Dr. Sarah O'Brien: Yes, it’s a combination of a thousand of your closest blood donor friends all put into one product.

Dr. Mike Patrick: Got you. So are there other concerns that you could get blood-borne illnesses through that as well?

Dr. Sarah O'Brien: The same as the any regular blood products.

Dr. Mike Patrick: Just like any blood. Got you.

Dr. Sarah O'Brien: The chances at this point are extraordinary low because everything so carefully screened.

Dr. Mike Patrick: Great. All right. And we kind of talked about complications with Von Willebrand Disease, so we’ll kind of skip over that. What is the long-term prognosis of this disease? So if you have it, what kind of, from a life-long standpoint, what’s expected?

Dr. Sarah O'Brien: It doesn’t affect your life expectancy at all. When I diagnose a patient with Von Willebrand Disease, I always try to frame it as 'knowledge is power'. Now we know that you have this mild bleeding disorder, we know the kind of anticipate when you might have a problem, when you’re getting your wisdom teeth pulled, if you’re having a different type of surgery. We know to manage things differently. But it’s not a disease that should affect your day to day life.

Dr. Mike Patrick: Great. Is there anyway to prevent it?

Dr. Sarah O'Brien: There’s not a way to prevent it. It’s either inherited through the family. Or another thing we see quite commonly that I wanted to point out is that patients with Type O blood have lower levels of Von Willebrand factor than everybody else. We see that very commonly, where somebody will have mildly low levels. And we don’t really think it’s Von Willebrand Disease that’s passing through the family, but just that they have Type O blood.

Dr. Mike Patrick: And that’s passing through the family.

Dr. Sarah O'Brien: Exactly. And if those patients are having problems, we still go ahead and treat them with DDAVP and the Von Willebrand medications.

Dr. Mike Patrick: What about curing Von Willebrand Disease? Now in the milder forms, that may not be something that you'd even think about, because risk versus benefit of a cure here.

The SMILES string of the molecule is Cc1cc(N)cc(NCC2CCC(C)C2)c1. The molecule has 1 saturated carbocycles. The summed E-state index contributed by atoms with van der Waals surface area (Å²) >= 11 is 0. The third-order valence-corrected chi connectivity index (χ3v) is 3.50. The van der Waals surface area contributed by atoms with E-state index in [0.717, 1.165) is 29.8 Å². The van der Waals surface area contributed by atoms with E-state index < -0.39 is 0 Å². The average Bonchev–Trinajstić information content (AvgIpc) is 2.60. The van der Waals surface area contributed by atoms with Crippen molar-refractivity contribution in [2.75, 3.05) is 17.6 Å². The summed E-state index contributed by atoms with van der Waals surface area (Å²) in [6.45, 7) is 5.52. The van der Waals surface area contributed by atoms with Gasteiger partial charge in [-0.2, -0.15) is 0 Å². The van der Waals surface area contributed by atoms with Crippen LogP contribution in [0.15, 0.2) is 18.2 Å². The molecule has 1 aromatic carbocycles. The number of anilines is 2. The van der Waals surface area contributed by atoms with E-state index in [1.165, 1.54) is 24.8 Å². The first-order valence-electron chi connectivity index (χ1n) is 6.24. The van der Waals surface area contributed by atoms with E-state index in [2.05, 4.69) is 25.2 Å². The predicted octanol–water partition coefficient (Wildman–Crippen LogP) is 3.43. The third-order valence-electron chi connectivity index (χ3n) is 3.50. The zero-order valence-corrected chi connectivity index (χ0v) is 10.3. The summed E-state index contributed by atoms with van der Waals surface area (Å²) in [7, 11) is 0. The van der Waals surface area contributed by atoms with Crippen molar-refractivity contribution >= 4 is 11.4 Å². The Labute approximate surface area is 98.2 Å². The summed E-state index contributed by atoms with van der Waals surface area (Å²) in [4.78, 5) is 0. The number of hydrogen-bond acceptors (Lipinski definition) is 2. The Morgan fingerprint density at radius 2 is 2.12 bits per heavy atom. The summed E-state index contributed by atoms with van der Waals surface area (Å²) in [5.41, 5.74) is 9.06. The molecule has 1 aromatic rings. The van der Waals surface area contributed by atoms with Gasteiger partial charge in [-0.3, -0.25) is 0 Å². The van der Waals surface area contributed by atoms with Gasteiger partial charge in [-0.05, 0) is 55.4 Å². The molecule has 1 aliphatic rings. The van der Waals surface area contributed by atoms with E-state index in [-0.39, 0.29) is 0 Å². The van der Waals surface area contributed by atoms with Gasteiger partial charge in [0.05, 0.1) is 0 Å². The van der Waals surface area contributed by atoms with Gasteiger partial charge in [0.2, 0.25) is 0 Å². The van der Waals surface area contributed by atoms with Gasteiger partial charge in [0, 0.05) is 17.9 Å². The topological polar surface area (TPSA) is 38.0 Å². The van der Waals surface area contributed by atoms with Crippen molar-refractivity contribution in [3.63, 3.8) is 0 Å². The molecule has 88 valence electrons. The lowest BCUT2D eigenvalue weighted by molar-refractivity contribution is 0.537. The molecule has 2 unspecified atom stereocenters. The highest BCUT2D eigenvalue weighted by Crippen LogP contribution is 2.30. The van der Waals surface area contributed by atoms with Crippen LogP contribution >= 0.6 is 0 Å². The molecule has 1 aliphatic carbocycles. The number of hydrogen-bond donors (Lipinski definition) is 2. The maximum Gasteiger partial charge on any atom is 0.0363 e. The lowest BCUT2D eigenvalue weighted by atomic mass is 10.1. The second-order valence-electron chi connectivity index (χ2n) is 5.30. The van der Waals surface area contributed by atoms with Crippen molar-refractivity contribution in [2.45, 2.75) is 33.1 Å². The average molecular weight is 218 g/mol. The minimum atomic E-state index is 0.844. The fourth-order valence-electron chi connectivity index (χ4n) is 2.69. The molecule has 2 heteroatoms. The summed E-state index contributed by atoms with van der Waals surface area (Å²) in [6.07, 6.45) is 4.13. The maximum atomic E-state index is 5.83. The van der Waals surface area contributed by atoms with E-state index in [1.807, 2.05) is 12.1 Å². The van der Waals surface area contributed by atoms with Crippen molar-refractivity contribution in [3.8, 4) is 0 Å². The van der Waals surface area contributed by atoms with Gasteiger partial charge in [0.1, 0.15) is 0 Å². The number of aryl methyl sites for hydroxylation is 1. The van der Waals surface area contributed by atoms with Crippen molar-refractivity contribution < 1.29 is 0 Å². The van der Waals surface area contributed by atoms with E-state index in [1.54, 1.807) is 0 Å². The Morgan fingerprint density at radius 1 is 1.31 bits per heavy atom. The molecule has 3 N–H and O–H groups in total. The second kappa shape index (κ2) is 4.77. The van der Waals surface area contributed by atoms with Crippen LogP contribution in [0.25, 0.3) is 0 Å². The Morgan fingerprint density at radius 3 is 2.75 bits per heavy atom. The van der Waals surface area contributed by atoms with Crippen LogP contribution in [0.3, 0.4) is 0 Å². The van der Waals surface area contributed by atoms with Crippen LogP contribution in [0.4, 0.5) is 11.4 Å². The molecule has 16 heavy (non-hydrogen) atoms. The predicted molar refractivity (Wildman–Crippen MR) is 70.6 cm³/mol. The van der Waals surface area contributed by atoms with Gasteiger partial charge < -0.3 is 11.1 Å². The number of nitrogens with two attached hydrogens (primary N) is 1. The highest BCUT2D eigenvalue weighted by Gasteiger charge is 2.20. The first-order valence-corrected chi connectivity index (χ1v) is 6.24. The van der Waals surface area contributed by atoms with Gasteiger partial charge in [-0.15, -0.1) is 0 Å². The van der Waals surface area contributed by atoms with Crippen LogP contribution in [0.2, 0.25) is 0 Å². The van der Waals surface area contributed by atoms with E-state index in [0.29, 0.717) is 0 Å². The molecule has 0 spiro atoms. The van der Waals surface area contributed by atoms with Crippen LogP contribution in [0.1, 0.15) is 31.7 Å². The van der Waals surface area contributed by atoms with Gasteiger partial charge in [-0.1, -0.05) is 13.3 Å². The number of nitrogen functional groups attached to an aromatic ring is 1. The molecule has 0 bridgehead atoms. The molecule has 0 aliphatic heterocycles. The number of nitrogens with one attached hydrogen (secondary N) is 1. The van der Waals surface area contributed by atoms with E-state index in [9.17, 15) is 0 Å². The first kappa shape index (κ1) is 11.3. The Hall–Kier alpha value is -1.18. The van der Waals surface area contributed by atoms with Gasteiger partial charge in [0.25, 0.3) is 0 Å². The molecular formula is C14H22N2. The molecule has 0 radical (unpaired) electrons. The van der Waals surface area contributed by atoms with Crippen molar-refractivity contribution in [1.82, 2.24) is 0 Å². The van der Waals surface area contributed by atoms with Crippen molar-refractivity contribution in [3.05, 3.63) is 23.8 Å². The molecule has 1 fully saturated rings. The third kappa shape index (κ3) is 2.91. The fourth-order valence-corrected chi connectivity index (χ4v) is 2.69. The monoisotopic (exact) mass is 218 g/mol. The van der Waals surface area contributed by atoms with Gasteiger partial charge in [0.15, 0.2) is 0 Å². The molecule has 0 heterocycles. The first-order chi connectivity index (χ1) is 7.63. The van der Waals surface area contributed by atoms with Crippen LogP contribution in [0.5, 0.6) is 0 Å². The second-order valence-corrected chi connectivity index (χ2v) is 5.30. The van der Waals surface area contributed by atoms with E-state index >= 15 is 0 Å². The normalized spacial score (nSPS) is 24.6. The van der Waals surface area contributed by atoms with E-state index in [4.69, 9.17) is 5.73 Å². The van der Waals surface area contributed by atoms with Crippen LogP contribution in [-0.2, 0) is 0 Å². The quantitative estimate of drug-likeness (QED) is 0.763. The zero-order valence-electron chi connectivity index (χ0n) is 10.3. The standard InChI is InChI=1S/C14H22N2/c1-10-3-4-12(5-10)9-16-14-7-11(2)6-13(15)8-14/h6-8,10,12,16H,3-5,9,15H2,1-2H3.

22:03

Dr. Sarah O'Brien: Exactly.

Dr. Mike Patrick: But someone who have Type 3 and you're worried about significant problems associated with it, is there any way that you could cure it?

Dr. Sarah O'Brien: There's not right now. Just as there is with hemophilia, there’s research into gene therapy for things like the severe Von Willebrand Disease but we’re very far away from it.

Dr. Mike Patrick: So that you could, in the future, maybe inject genetic code to make the proper protein and the proper amounts and that sort of thing. What about bone marrow transplant or liver transplant? Are those kind of things ever considered?

Dr. Sarah O'Brien: No. Just because it's a mild disease.

Dr. Mike Patrick: Right. All right, so I think we’re good. Anything else on Von Willebrand Disease that we didn’t talk about that you think we should address? I think we covered it all pretty well.

Dr. Sarah O'Brien: I think we did.

Dr. Mike Patrick: We do have an information page that you can link to. We’ll actually put it on the Show Notes over at pediacast.org. We have a Von Willebrand Disease information page at Nationwide Children’s, on the website. So we’ll put a link to that.

Now, every guest who comes to the PediaCast Studio, we always ask, what is your favorite board game?

Dr. Sarah O'Brien: My favorite board – Clue.

Dr. Mike Patrick: Clue? You like Clue. Just the traditional Clue?

Dr. Sarah O'Brien: Yes.

Dr. Mike Patrick: Because, you know, now there’s different one.

Dr. Sarah O'Brien: The old school Clue.

Dr. Mike Patrick: Old school Clue. Cool. Yeah, that’s the one of our family favorites. Although we do like – so we had lived in Orlando, Florida and we’re kind of Disney buffs. And so we have the Haunted Mansion version, which is actually pretty cool, and Tower Terror. They actually have a Clue also, so anyway.

Dr. Sarah O'Brien: The movie is good, too.

Dr. Mike Patrick: Yeah, yeah, absolutely. Heck, we just watched that not too long ago. And it had the alternate endings.

Dr. Sarah O'Brien: Right.

Dr. Mike Patrick: When it was out of the movie theaters, you'll have to try to catch it at a couple of different theaters to get the alternate endings. All right. Well, thank you very much for stopping by the studio today. We really appreciate it.

Dr. Sarah O'Brien: Thanks for having me.

Dr. Mike Patrick: And we’ll have to have you come back and talk about hemophilia.

Dr. Sarah O'Brien: Sure.

24:02

Dr. Mike Patrick: All right. So, thanks to Dr. Sarah O’Brien for stopping by. And, of course, thanks to all of you for taking time out of your day to listen to PediaCast.

Remember, if there’s a topic you’d like us to address, it’s easy to get a hold of us. Just go to pediacast.org and click on the Contact link. You can also email pediacast@gmail.com. Or again, call the voice line at 347-404-KIDS. That’s 347-404-K-I-D-S.

And until next time, this is Dr. Mike saying stay safe, stay healthy and stay involved with your kids. So long, everyone!

[Music]

Announcer 1: This program is a production of Nationwide Children’s. Thanks for listening. We’ll see you next time on PediaCast.